2 lawmakers, former House member arrested on corruption charges
Story from Associated Press
An influence-peddling case that Attorney General Kathleen Kane rejected has netted six arrests of public officials on bribery charges and the Philadelphia district attorney's investigation continues, a lead prosecutor said Tuesday.
“It's definitely still open,” Assistant District Attorney Brad Bender said of the investigation when District Attorney Seth Williams announced charges of conspiracy, bribery and conflict of interest against two more sitting lawmakers and a former representative.
Reps. Michelle Brownlee, 58, and Louise Bishop, 81, and former Rep. Harold James, 72, all Philadelphia Democrats, surrendered to state police in Harrisburg. None of the three, released on recognizance bonds, could be reached for comment.
Williams said Bishop accepted $1,500 in three payments, Brownlee took one payment of $2,000, and James accepted $750. They did not disclose the payments as campaign contributions or gifts as required.Williams said he had looked up to Bishop, a reverend with a gospel radio show. She would not answer a grand jury's questions, he said, but Brownlee and James admitted to taking money illegally.
House Democratic Leader Frank Dermody of Oakmont said the charges “disappointed and saddened” him.
“The people of Pennsylvania place tremendous responsibility and trust in those they elect to represent them in the General Assembly, and it is unfortunate when that trust is compromised in any way,” Dermody said.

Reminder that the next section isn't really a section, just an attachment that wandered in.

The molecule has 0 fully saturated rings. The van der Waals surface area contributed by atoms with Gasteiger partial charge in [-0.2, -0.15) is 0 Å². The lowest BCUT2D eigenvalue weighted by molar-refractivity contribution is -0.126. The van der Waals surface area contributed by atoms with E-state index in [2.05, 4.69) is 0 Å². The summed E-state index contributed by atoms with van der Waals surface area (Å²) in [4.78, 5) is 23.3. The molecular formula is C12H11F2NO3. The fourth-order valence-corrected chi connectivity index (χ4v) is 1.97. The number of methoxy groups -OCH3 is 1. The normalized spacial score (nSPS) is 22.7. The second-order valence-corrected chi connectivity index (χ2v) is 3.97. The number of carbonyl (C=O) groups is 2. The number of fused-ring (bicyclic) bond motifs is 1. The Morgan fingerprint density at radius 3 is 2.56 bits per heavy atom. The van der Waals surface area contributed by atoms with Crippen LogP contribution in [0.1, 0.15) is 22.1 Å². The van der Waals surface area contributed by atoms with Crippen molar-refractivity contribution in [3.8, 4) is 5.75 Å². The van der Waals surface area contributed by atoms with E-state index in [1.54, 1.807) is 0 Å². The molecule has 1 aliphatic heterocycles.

Williams has charged six current and former officials in the influence-peddling investigation that utilized an informant posing as a lobbyist and wearing a hidden video camera. Williams took the sting case from Kane last year.
Informant Tyron Ali secretly filmed exchanges of cash, campaign donations and, in one case, a gift. The lawmakers promised to push legislation, Williams said.
“This is on tape. You can't get better evidence than that,” said Assistant District Attorney Mark Gilson.
Bishop agreed to “stack” a liquor control committee to help push to privatize the industry on the lobbyist's behalf, Williams said. He said several lawmakers turned Ali away.
Kane, the first Democrat and woman elected as attorney general, in 2013 shelved the case that began under former Attorney General Tom Corbett.
“The six indicted owe their indictments to Kathleen Kane,” Williams said. He said Kane “is her own worst enemy.”
Kane had no comment.
Kane had called the case “not prosecutable.” She said it appeared to target blacks, lacked a clear quid pro quo and was weakened by credibility issues because prosecutors dropped fraud charges against Ali. She later acknowledged that she had dismissed his charges.
The charges against James, a former Philadelphia police officer, were unexpected. The Philadelphia newspapers had reported Brownlee and Bishop were under investigation.
Williams late last year accused Reps. Ronald Waters and Vanessa Brown, also Philadelphia Democrats, of taking cash from Ali. Charges against them are pending. Williams said both admitted to taking illegal payments.
Former Philadelphia Traffic Court Judge Thomasine Tynes, who admitted to accepting a $2,000 Tiffany bracelet from Ali, pleaded guilty to conflict of interest. She is serving a two-year federal prison term on perjury charges from a ticket-fixing case.
Waters, Brown, Brownlee and Bishop still participate in House activity. A House Ethics Committee investigation is awaiting the conclusion of the criminal cases.
Williams took the sting case after a public spat with Kane over her claim that racism had tainted it. Corbett's former prosecutors who initiated the case work for Williams.
Williams and the lead agent are black. The majority-black Philadelphia grand jury found no racism, Williams said. He termed that claim “insulting.”